With the global Energy from Waste (EfW market) expected to be worth $40 billion by 2023, EfW is evolving into its own dynamic energy sector, according to a new report by the Energy Industries Council (EIC).
Courtesy of EIC
The market is expected to provide a breadth of supply chain activities to explore for those looking to enter or diversify into the market.
In the last few years, the EfW market has gained momentum and now under more scrutiny and pressure to improve its management procedures.
EIC's Energy from waste Insight report explores the role of Efw plants in the future global energy mix and offers a detailed analysis of the industry and projects on offer within the UK. It highlights the steps countries are publicly striving to meet such as air quality and climate change targets and the introduction of various waste taxes and rise in import bans.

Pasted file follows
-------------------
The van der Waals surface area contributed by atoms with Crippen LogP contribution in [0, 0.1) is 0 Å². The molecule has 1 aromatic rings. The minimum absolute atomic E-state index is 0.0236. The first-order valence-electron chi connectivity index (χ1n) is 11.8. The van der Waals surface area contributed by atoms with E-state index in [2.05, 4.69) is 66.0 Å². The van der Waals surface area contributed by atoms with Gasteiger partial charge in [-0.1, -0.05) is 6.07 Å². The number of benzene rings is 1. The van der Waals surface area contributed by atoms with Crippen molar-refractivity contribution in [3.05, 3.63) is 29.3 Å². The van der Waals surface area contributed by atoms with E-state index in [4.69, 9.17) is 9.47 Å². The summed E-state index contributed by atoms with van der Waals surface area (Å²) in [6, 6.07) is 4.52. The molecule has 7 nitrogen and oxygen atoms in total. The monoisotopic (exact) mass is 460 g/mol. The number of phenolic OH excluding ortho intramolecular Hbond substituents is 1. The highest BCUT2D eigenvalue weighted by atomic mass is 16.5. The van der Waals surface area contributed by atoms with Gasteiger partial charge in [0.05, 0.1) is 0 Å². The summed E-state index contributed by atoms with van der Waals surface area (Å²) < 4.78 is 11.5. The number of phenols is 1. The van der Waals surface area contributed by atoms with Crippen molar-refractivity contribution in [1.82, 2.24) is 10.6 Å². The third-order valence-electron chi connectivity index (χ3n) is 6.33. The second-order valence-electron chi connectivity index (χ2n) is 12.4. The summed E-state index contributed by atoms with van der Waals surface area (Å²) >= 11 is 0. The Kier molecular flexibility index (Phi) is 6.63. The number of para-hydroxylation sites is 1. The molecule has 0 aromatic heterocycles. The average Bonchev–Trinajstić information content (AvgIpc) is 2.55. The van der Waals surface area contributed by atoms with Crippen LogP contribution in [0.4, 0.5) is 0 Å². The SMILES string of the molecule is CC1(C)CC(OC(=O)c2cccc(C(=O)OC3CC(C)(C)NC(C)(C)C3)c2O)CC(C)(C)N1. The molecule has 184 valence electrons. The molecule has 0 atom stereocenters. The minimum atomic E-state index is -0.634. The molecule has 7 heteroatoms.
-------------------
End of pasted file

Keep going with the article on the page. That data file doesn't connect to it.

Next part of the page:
Speaking at EIC's sold out 'Energy from Waste Showcase' on January 21, EIC Analyst and author of the report, Sharanya Kumaramurthy, commented, "EfW developments are starting to be viewed as a necessity for the current waste predicament now more than ever and are becoming an accepted paradigm in closing the waste management loop.
"Traditional linear waste models are no longer an excusable option to dispose of waste and countries are now actively looking to implement a circular economy strategy. Advancements in efficient technologies are expected to drive down costs, making EfW facilities more affordable across the globe."
The UK has shown signs of a promising market for EfWs with its recent flurry of activity.
With the UK still requiring a further 7.5 million tons of EfW capacity, the clear need for the market has helped portray the region as a favorable environment for development. Its economic standing and waste legislations has also helped attract developers to the scene.
Despite its positive outlook, an array of challenges through the development process still need to be addressed.
With the UK leaving the EU, it has raised questions regarding potential changes and its existing waste management procedures and policies.